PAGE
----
Rudd Center for Food Policy and Obesity

More Information

Jennifer Harris, PhD, MBA

Jennifer Harris

Dr. Jennifer Harris is Director of Marketing Initiatives at the Rudd Center for Food Policy & Obesity. She is responsible for the Rudd Center’s research initiatives to understand the extent and impact of children's exposure to food advertising and communicate that information to the health community, parents and policy makers.

Dr. Harris received her BA in Political Science from Northwestern University and her MBA in Marketing from The Wharton School at the University of Pennsylvania. Before returning to graduate school, she worked for eighteen years as a business executive. As a Vice President in marketing at American Express, she gained experience in all consumer marketing functions including advertising, direct marketing, new product development, and customer relationship management. She then launched her own marketing consulting firm specializing in marketing strategy and new product and market development. Dr. Harris completed her PhD in Social Psychology at Yale University where she worked with Dr. John Bargh. Her dissertation research demonstrates the automatic effects of food advertising on snack food consumption and food preferences among elementary school children and young adults.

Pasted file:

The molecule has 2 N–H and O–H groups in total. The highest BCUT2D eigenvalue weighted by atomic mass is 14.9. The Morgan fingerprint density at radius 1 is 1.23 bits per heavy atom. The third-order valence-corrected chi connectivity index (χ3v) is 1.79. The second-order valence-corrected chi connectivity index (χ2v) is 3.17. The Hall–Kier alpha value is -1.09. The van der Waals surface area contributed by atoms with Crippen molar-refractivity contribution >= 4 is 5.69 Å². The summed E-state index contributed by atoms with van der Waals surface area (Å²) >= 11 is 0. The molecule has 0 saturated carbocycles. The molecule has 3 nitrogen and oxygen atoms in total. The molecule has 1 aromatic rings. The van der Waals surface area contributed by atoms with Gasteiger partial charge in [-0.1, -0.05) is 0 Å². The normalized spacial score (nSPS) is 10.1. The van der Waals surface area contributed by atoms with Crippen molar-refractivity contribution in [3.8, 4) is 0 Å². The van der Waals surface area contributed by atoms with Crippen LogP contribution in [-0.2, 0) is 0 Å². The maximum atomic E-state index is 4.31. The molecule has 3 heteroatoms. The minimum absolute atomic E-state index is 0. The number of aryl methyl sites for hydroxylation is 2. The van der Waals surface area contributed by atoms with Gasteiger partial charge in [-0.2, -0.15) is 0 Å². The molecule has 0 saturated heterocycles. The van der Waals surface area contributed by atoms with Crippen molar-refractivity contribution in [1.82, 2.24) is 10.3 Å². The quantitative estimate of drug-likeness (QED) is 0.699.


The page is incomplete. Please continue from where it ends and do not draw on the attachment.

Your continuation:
Dr. Harris' research focuses on marketing and public health, with an emphasis on unconscious effects of food marketing on behaviors, attitudes and motivation in children and adults. She has written on the psychological effects of food marketing to children and teens and the need to reduce unhealthy food marketing through public policy and advocacy.

Contact: 860-380-1016;

In the News

Soda Companies Step Up Their Marketing To Black And Latino Kids
Article highlights findings that food and beverage marketing groups target black and Latino children at higher levels than white children